Electronic Communications Lab

History-

The Electronic Communications Laboratory (ECL) was established in 1943 to conduct research for the national defense and has received funding continuously since then from the Department of Defense, including Army Research Laboratory and its predecessors, the National Bureau of Standards, and the Harry Diamond Laboratories. The ECL contract funding from the Army is believed to be the oldest continuously funded university partnership in the Department of Defense history.
The ECL has a tradition of producing relevant research results that have been incorporated into developmental and operational Army systems. From the Second World War to the War on Terror, the ECL has played a role in national defense. Research and development for the radar proximity fuze was considered one of the three most important scientific developments of World War II. ECL research contributions to the development of the proximity fuze earned a Navy Ordinance Award in 1946.

 

Experience-

Previous ECL research includes analysis of the Patriot missile fuze radar, automatic target recognition techniques for synthetic aperture and real-beam millimeter wave radar, design of advanced Electronic Counter Measure-resistant radar fuzing systems, computer emulation of real aperture stationary target radar, and the design and analysis of ultra-wideband radar systems for foliage and ground penetration applications.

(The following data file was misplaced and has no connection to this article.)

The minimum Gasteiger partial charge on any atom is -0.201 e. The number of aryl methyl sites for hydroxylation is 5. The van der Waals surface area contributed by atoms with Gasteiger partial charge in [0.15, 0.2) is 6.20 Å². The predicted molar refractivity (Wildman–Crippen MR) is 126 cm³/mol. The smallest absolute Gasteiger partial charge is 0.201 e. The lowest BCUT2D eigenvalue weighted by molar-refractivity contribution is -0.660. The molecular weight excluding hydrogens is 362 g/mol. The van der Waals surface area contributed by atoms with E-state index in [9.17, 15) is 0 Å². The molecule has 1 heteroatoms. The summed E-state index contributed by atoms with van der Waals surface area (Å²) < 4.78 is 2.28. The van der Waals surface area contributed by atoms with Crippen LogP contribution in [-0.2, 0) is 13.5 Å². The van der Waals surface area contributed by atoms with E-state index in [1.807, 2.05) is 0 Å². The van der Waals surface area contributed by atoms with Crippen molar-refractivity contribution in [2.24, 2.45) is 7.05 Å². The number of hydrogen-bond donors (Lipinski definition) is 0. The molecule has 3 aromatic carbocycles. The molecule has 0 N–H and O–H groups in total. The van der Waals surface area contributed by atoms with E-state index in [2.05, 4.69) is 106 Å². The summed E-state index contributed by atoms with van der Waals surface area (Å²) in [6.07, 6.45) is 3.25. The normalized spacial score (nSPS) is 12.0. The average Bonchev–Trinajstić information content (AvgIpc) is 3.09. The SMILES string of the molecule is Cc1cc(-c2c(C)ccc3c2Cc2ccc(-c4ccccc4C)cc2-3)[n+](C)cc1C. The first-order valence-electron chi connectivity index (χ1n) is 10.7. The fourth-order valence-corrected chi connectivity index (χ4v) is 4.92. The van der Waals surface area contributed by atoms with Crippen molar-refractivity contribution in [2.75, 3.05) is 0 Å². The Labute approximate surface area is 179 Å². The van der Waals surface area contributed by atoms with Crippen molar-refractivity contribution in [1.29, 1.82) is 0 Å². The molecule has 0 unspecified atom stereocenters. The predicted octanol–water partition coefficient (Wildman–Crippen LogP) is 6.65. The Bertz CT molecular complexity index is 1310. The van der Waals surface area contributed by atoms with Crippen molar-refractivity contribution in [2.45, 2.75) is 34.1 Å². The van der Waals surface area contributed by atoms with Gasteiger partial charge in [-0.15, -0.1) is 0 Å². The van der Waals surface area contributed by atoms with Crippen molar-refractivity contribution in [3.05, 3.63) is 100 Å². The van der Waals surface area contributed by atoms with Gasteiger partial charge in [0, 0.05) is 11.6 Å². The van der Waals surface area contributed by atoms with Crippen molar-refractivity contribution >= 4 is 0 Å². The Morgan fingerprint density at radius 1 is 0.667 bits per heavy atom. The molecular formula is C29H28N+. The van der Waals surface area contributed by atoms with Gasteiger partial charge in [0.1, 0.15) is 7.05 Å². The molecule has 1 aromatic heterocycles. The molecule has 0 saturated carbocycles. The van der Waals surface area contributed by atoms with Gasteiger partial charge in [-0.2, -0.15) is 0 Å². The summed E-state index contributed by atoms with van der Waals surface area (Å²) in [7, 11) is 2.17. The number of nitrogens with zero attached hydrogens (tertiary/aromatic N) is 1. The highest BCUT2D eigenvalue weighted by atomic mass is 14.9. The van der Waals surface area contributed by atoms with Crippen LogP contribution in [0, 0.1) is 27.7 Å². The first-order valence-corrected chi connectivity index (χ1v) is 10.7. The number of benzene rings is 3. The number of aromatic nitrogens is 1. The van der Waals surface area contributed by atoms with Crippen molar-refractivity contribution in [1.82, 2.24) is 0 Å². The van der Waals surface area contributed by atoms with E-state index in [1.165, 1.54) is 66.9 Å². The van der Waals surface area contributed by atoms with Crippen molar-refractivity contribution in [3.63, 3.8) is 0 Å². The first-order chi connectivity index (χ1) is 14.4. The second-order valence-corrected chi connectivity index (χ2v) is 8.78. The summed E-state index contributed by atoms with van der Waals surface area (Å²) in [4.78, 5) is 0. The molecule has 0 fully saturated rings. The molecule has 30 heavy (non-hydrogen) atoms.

Current Research-

Recently ECL efforts include research and development of small, low power radar systems for unattended ground surveillance and other applications that require multiple target autonomous detection, tracking, and classification. Example ECL research systems resulting from such work include the Compact Radar, Robotics Radar, and the Noise Correlation Radar. Work also continues on advanced proximity fuzing sensors that provide improved performance, capability, and resistance. Most research utilizes ECL designed prototype and demonstration hardware using commercial DSPs and FPGAs, as well as ECL algorithms and signal processing firmware. ECL analysis includes distributed target modeling and simulation using parallel processing capabilities of NVidia CUDA GPU supercomputers using the ECL-developed GaterRayed software toolset. Additional projects involve research with MIMO radar systems.

 

Facilities-

Laboratory facilities include numerous radar development and testing platforms, target simulation infrastructure, anechoic chambers, system and circuit prototyping resources, and a considerable complement of test equipment and computer analysis workstations.